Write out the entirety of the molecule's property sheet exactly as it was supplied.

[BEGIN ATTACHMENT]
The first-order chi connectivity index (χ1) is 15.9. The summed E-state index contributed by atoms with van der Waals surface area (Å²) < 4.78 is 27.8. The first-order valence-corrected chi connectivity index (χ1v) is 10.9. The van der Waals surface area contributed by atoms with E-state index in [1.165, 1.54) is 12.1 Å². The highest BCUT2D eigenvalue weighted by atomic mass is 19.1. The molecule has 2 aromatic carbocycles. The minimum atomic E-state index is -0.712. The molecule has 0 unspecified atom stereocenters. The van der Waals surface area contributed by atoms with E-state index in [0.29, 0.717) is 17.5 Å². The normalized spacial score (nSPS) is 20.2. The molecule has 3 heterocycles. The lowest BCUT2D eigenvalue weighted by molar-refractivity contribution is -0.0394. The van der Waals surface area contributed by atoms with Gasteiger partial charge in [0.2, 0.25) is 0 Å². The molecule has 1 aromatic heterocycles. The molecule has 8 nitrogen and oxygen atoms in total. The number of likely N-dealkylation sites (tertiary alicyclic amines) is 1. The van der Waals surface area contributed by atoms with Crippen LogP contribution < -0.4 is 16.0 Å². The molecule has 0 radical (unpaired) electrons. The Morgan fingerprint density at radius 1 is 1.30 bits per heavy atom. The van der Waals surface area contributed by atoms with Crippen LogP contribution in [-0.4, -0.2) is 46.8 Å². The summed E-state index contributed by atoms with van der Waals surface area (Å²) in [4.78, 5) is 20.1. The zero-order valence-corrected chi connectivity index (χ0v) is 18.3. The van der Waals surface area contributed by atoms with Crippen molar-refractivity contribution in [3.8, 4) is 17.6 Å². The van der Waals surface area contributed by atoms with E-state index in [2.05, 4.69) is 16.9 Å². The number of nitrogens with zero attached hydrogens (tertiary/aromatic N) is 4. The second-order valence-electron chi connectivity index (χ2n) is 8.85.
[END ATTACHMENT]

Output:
The first-order chi connectivity index (χ1) is 15.9. The summed E-state index contributed by atoms with van der Waals surface area (Å²) < 4.78 is 27.8. The first-order valence-corrected chi connectivity index (χ1v) is 10.9. The van der Waals surface area contributed by atoms with E-state index in [1.165, 1.54) is 12.1 Å². The highest BCUT2D eigenvalue weighted by atomic mass is 19.1. The molecule has 2 aromatic carbocycles. The minimum atomic E-state index is -0.712. The molecule has 0 unspecified atom stereocenters. The van der Waals surface area contributed by atoms with E-state index in [0.29, 0.717) is 17.5 Å². The normalized spacial score (nSPS) is 20.2. The molecule has 3 heterocycles. The lowest BCUT2D eigenvalue weighted by molar-refractivity contribution is -0.0394. The van der Waals surface area contributed by atoms with Gasteiger partial charge in [0.2, 0.25) is 0 Å². The molecule has 1 aromatic heterocycles. The molecule has 8 nitrogen and oxygen atoms in total. The number of likely N-dealkylation sites (tertiary alicyclic amines) is 1. The van der Waals surface area contributed by atoms with Crippen LogP contribution < -0.4 is 16.0 Å². The molecule has 0 radical (unpaired) electrons. The Morgan fingerprint density at radius 1 is 1.30 bits per heavy atom. The van der Waals surface area contributed by atoms with Crippen LogP contribution in [-0.4, -0.2) is 46.8 Å². The summed E-state index contributed by atoms with van der Waals surface area (Å²) in [4.78, 5) is 20.1. The zero-order valence-corrected chi connectivity index (χ0v) is 18.3. The van der Waals surface area contributed by atoms with Crippen molar-refractivity contribution in [3.8, 4) is 17.6 Å². The van der Waals surface area contributed by atoms with E-state index in [2.05, 4.69) is 16.9 Å². The number of nitrogens with zero attached hydrogens (tertiary/aromatic N) is 4. The second-order valence-electron chi connectivity index (χ2n) is 8.85.